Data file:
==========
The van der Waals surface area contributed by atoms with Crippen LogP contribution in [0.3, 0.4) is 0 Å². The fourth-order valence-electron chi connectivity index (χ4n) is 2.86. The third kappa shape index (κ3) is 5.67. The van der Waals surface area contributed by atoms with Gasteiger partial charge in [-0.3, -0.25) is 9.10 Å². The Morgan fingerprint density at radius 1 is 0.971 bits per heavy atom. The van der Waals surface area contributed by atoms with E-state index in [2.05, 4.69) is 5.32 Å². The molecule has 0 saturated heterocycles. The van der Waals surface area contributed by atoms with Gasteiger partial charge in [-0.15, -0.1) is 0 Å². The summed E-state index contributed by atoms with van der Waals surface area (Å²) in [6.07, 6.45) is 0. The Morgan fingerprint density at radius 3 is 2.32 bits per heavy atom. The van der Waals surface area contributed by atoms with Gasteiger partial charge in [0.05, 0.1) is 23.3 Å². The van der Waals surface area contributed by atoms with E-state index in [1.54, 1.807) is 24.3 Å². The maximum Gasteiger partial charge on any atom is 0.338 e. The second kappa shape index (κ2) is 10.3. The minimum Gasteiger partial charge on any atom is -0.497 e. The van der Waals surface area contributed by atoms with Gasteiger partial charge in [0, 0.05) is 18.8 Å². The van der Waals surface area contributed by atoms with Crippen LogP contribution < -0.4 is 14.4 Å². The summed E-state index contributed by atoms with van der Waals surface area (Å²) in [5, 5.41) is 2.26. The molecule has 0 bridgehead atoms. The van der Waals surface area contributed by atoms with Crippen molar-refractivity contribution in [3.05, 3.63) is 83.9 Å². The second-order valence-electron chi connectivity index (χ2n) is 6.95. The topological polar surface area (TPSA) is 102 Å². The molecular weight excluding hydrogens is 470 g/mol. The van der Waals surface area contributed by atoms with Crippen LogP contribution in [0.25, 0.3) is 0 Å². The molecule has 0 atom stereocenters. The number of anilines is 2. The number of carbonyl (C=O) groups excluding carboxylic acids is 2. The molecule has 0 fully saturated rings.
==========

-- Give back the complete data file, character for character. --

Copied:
The van der Waals surface area contributed by atoms with Crippen LogP contribution in [0.3, 0.4) is 0 Å². The fourth-order valence-electron chi connectivity index (χ4n) is 2.86. The third kappa shape index (κ3) is 5.67. The van der Waals surface area contributed by atoms with Gasteiger partial charge in [-0.3, -0.25) is 9.10 Å². The Morgan fingerprint density at radius 1 is 0.971 bits per heavy atom. The van der Waals surface area contributed by atoms with E-state index in [2.05, 4.69) is 5.32 Å². The molecule has 0 saturated heterocycles. The van der Waals surface area contributed by atoms with Gasteiger partial charge in [-0.15, -0.1) is 0 Å². The summed E-state index contributed by atoms with van der Waals surface area (Å²) in [6.07, 6.45) is 0. The Morgan fingerprint density at radius 3 is 2.32 bits per heavy atom. The van der Waals surface area contributed by atoms with Gasteiger partial charge in [0.05, 0.1) is 23.3 Å². The van der Waals surface area contributed by atoms with E-state index in [1.54, 1.807) is 24.3 Å². The maximum Gasteiger partial charge on any atom is 0.338 e. The second kappa shape index (κ2) is 10.3. The minimum Gasteiger partial charge on any atom is -0.497 e. The van der Waals surface area contributed by atoms with Gasteiger partial charge in [0, 0.05) is 18.8 Å². The van der Waals surface area contributed by atoms with Crippen LogP contribution < -0.4 is 14.4 Å². The summed E-state index contributed by atoms with van der Waals surface area (Å²) in [5, 5.41) is 2.26. The molecule has 0 bridgehead atoms. The van der Waals surface area contributed by atoms with Crippen molar-refractivity contribution in [3.05, 3.63) is 83.9 Å². The second-order valence-electron chi connectivity index (χ2n) is 6.95. The topological polar surface area (TPSA) is 102 Å². The molecular weight excluding hydrogens is 470 g/mol. The van der Waals surface area contributed by atoms with Crippen LogP contribution in [0.25, 0.3) is 0 Å². The molecule has 0 atom stereocenters. The number of anilines is 2. The number of carbonyl (C=O) groups excluding carboxylic acids is 2. The molecule has 0 fully saturated rings.